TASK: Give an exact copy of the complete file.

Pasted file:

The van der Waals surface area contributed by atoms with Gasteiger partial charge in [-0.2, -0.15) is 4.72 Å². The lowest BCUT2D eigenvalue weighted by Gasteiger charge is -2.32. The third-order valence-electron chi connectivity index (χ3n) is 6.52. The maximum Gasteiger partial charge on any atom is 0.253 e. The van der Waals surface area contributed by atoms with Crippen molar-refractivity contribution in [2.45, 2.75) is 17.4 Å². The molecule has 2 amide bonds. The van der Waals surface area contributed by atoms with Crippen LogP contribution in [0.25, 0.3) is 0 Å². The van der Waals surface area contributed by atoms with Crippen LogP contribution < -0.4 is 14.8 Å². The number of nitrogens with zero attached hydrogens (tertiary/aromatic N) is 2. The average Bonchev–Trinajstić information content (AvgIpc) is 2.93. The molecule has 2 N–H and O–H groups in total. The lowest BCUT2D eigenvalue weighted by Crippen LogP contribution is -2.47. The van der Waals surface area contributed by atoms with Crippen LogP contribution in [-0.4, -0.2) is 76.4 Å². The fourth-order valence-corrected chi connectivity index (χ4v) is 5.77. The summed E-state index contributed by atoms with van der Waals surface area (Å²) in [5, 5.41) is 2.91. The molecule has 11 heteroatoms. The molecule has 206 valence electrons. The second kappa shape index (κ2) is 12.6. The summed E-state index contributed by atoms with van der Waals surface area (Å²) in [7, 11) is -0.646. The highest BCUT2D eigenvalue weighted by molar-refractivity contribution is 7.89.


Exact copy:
The van der Waals surface area contributed by atoms with Gasteiger partial charge in [-0.2, -0.15) is 4.72 Å². The lowest BCUT2D eigenvalue weighted by Gasteiger charge is -2.32. The third-order valence-electron chi connectivity index (χ3n) is 6.52. The maximum Gasteiger partial charge on any atom is 0.253 e. The van der Waals surface area contributed by atoms with Crippen molar-refractivity contribution in [2.45, 2.75) is 17.4 Å². The molecule has 2 amide bonds. The van der Waals surface area contributed by atoms with Crippen LogP contribution in [0.25, 0.3) is 0 Å². The van der Waals surface area contributed by atoms with Crippen LogP contribution < -0.4 is 14.8 Å². The number of nitrogens with zero attached hydrogens (tertiary/aromatic N) is 2. The average Bonchev–Trinajstić information content (AvgIpc) is 2.93. The molecule has 2 N–H and O–H groups in total. The lowest BCUT2D eigenvalue weighted by Crippen LogP contribution is -2.47. The van der Waals surface area contributed by atoms with Crippen LogP contribution in [-0.4, -0.2) is 76.4 Å². The fourth-order valence-corrected chi connectivity index (χ4v) is 5.77. The summed E-state index contributed by atoms with van der Waals surface area (Å²) in [5, 5.41) is 2.91. The molecule has 11 heteroatoms. The molecule has 206 valence electrons. The second kappa shape index (κ2) is 12.6. The summed E-state index contributed by atoms with van der Waals surface area (Å²) in [7, 11) is -0.646. The highest BCUT2D eigenvalue weighted by molar-refractivity contribution is 7.89.